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first of all here is my situation. I am programming an intranet application using ASP.NET MVC 3 with Entity Framework 4.1. My application has been developed using the "Unit of Work" and "Repository" design patterns.

How ever in my opinion it should go the way that my application has an unit of work that provides a central access to all the repositories which further provide access to the entities.

Lets say I have a entity called "ProductApprovalDocument" with the properties "id", "creationDate" and "approvalDecission" stored in the database. Now I want the user to be able to access a PDF file of the document thats shortly described by the entity. Because the files are stored in a central directory on a file server using the URL format "[fileServerDirectoryPath]/[ProductApprovalDocument.id].pdf", I do not want to save an extra property for that filepath on the database. What I would like to do, is give the entity an extra property called "filepath" that automatically constructs the path with the given information and returns it.

Now the Problem:

I use an interface called FileService to abstract file access from the rest of the application. Now in my case I would have to access the UnitOfWork object out of the entity model, to retrieve the current FileService implementetion and get the preconfigured filepath. I think that's the totaly wrong way because to me an entity model should only be used as a data container not more or less.

Now the Question:

How do I handle such a situation. I would not like to always set the filepath property through the controller because ist more or less static and therefore could be done somehow automatic by the model.

Edit (final solution):

Thanks to the answer of Andre Loker I gained another point of view to my problem.

  • What was the central target I wanted to reach?
    • I wanted the user to gain access to a file stored on a fileserver.
  • Do I have to provide every displayed entity with the total filepath?
    • No! Think about the principle of MVC! User actions get processed by the controller just in time. You don't have to provide information untill it really get's used.

So the solution is just to render all data as usual but instead of displaying a static html link to the files, you have to include an ActionLink to the Controller which calculates the filepath on the fly and automatically redirects the user to the file.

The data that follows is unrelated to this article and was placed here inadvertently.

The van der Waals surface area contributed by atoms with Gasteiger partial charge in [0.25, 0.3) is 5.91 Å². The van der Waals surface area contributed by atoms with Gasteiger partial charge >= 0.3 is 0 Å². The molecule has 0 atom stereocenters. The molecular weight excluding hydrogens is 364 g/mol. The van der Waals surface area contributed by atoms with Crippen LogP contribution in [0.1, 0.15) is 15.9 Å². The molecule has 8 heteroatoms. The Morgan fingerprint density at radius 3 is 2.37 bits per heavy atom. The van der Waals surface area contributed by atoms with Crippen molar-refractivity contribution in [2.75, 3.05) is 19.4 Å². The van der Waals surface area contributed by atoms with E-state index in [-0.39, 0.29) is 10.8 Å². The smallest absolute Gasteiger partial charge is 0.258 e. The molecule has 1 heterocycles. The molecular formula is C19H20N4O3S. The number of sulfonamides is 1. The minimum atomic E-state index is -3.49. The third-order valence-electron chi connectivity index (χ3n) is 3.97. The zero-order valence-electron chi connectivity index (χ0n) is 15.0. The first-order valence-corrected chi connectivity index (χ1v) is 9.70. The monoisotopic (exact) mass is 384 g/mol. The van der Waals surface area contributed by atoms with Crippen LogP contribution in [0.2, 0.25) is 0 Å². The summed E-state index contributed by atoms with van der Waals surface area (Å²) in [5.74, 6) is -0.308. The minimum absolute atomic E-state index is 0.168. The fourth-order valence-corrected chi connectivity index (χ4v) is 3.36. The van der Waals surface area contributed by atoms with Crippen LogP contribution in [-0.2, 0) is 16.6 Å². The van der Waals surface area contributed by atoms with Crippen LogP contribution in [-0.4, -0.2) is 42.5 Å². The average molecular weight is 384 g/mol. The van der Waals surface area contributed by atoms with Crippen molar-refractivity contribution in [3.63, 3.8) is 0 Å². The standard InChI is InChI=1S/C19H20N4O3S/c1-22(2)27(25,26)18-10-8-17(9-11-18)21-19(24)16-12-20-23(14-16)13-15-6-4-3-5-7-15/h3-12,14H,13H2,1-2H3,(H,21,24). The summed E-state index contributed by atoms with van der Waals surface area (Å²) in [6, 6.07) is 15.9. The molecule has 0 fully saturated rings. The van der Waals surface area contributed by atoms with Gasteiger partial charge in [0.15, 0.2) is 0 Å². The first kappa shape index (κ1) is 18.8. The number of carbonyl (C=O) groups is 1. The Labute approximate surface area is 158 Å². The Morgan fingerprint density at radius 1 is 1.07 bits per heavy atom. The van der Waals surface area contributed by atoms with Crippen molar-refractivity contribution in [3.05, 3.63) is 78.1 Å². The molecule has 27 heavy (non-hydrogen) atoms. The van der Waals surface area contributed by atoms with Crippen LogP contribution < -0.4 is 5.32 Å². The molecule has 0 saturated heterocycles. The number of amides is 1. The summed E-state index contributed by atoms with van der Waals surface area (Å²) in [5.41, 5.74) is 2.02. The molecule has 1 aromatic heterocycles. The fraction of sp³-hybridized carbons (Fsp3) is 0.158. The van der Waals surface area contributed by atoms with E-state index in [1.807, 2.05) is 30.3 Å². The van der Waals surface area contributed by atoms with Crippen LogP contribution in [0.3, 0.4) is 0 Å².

In the View do this:

@Html.ActionLink(Model.ID.ToString(), "ShowProductApprovalDocumentFile", "ProductApprovalDocument", new { ProductApprovalDocumentID = Model.ID }, null)

instead of this:

<a href="@Model.FilePath">@Model.ID</a>

And add an corresponding Action to the controller:

public ActionResult ShowProductApprovalDocumentFile(int ProductApprovalDocumentID )
{
   return Redirect(_unitOfWork.FileService.GetFilePathForProductApprovalDocument(ProductApprovalDocumentID));
}

Thanks to the guys that took the time to give me an answer and special thanks to Andre who lead me to the satisfying answer! :)

share|improve this question
    
I'm not sure I understand your issue correctly. What's the roe of FileService? Is it used to generate the file path from the document id? Or is it used to actually retrieve the file? What is its relation to the unit of work? –  Andre Loker Mar 1 '12 at 9:27
    
FileService is used for general file system access through the mvc application e.g. accessing, storing and/or automatic versioning files depending on the type of implementation. In other words, my application is by far more complex than I've described it here. And yes I also use it to generate the Filepath to grant a central place for that in order to be flexible for future changes –  Da_Wolf Mar 1 '12 at 9:33

2 Answers 2

up vote 1 down vote accepted

If I understand the property correctly, there are several options:

1) Make the FilePath property use a service locator to find the FileService:

public string FilePath {
    get {
        FileService fileService = DependencyResolver.Current.GetService<FileService>();
        return fileService.GetFilePathForDocument(this);
    }
}

While I'm not a hugh fan of static service locators as they make testing more difficult, this could be a viable option. To make it more easily testable you can make the file service locator injectable:

private static readonly Func<FileService> defaultFileServiceLocator = ()=>DependencyResolver.Current.GetService<FileService>():
private Func<FileService> fileServiceLocator = defaultFileServiceLocator;

public Func<FileService> FileServiceLocator { 
    get { return fileServiceLocator; }
    set { fileServiceLocator = value ?? defaultFileServiceLocator; }
}

And then use this in FilePath

public string FilePath {
    get {
        FileService fileService = fileServiceLocator();
        return fileService.GetFilePathForDocument(this);
    }
}

This way you can inject your own file service locator during testing.

2) Explicitly require the FileService when retrieving the file path. Instead of a FilePath property you'd have: